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World War I (1914–1919)

History
Summary The United States Enters the War
Summary The United States Enters the War

Events

  • October21, 1916

    French renew attack on Verdun

  • November7

    Wilson reelected on antiwar platform; begins diplomatic initiatives

  • February1, 1917

    Germany begins unrestricted submarine warfare

  • February3

    German U-boat sinks U.S. cargo ship Housatonic

    United States breaks off diplomatic relations with Germany
  • February24

    United States learns of Zimmermann telegram

  • March1

    Zimmermann telegram published in American press

  • April2

    Wilson asks Congress to declare war

  • April6

    United States declares war on Germany

  • May24

    First U.S. convoy to protect shipping to Europe departs

  • July4

    U.S. troops march through central Paris to Lafayette’s tomb

  • September4

    First U.S. war fatalities

  • November23

    First U.S. combat mission

  • January8, 1918

    Wilson gives “Fourteen Points” speech before U.S. Congress

    • Key People

    • David Lloyd George

      British prime minister during the war; rejected Wilson’s peace initiatives in 1916

    • John J. Pershing

      Commander of U.S. forces deployed in Europe

    • Woodrow Wilson

      U.S. president during the war; attempted to maintain neutrality but saw it crumble in 1917

    • Alfred Zimmermann

      German foreign minister; sent telegram attempting to incite Mexico to attack the United States

    American Neutrality

    Since the beginning of World War I in 1914, the United States, under President Woodrow Wilson, had maintained strict neutrality, other than providing material assistance to the Allies. Even in May 1915, when a German submarine sank the British ocean liner Lusitania, killing 128 U.S. citizens out of a total 1,200 dead, the United States, though in uproar, remained neutral. In the autumn of 1916, Wilson was reelected after running largely on a platform of antiwar, pro-neutrality rhetoric.

    American Diplomacy

    By the time of Wilson’s reelection victory, the war had left millions dead, cities and economies in ruins, and no decisive victory in sight for any side. It seemed that the war might actually burn itself out. In November and December 1916, Wilson began a series of initiatives to broker a resolution, sending out diplomatic notes to the governments of every nation involved. Germany responded positively and went so far as to recommend opening immediate peace negotiations. France, however, responded by launching a renewed attack against the Germans in Verdun. British prime minister David Lloyd George rejected Wilson’s initiative directly.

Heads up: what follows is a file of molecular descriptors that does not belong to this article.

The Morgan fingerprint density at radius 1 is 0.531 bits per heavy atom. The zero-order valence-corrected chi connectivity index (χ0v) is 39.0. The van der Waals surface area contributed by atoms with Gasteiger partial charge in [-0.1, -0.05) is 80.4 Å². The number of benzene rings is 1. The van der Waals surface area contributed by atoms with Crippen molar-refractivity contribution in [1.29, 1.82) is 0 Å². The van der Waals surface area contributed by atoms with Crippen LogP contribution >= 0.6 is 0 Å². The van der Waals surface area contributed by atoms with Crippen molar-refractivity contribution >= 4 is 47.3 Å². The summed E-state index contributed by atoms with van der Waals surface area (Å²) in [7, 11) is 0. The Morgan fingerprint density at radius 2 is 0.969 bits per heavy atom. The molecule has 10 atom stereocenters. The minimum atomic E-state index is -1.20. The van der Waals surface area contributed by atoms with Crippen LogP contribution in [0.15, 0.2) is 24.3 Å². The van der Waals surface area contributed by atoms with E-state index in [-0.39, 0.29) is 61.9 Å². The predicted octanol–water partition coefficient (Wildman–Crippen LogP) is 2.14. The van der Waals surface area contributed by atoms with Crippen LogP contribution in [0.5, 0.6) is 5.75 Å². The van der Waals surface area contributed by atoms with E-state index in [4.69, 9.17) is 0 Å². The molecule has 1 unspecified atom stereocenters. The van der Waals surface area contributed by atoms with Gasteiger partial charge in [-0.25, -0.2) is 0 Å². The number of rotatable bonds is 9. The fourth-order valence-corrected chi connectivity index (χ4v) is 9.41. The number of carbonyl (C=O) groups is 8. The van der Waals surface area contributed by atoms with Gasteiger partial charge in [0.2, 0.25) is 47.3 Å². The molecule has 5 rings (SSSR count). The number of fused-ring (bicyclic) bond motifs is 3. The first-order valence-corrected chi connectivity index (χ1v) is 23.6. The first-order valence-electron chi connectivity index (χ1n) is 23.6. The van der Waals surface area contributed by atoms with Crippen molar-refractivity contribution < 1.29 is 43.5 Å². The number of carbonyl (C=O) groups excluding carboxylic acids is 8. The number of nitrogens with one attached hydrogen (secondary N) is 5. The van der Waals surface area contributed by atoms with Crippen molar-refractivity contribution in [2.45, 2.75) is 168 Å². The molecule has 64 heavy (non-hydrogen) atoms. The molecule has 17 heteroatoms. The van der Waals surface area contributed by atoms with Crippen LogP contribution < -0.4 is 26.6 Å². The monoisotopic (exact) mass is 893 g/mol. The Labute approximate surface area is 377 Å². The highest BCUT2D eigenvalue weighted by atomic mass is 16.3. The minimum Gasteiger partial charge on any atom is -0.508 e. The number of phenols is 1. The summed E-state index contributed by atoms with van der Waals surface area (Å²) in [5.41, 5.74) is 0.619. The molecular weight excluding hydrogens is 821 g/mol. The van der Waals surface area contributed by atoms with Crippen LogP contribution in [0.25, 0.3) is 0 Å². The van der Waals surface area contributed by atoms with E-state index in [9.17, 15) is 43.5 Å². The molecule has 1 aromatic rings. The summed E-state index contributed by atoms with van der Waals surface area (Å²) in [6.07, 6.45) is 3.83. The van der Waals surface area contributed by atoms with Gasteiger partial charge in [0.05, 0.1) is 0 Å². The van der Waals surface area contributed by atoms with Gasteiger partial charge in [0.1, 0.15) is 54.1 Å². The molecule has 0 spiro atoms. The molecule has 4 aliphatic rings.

Unrestricted Submarine Warfare

    In January 1917, Germany announced that it would lift all restrictions on submarine warfare starting on February 1. This declaration meant that German U-boat commanders were suddenly authorized to sink all ships that they believed to be providing aid of any sort to the Allies. Because the primary goal was to starve Britain into surrendering, the German effort would focus largely on ships crossing the Atlantic from the United States and Canada.

    The Housatonic

    The first victim of this new policy was the American cargo ship Housatonic, which a German U-boat sank on February 3, 1917. In response, President Wilson broke off diplomatic relations with Germany the same day. The escalation was serious and turned out to be a major step toward the United States’ entry into the war.

    The Zimmermann Telegram

    In the meantime, other German mischief paved the road to war with the United States even more smoothly. In February 1917, British intelligence intercepted a telegram from Germany that they had intercepted in January. In the telegram, sent by German foreign minister Alfred Zimmermann to his ambassador in Mexico on January 16, Zimmermann instructed the ambassador to offer Mexico generous financial aid if it would ally itself with Germany against the United States. Furthermore, the telegram promised German support for Mexico in reconquering its lost territory in Texas, New Mexico, and Arizona.

    On March 1, 1917, the text of the Zimmermann telegram appeared on the front pages of American newspapers, and in a heartbeat, American public opinion shifted in favor of entering the war.

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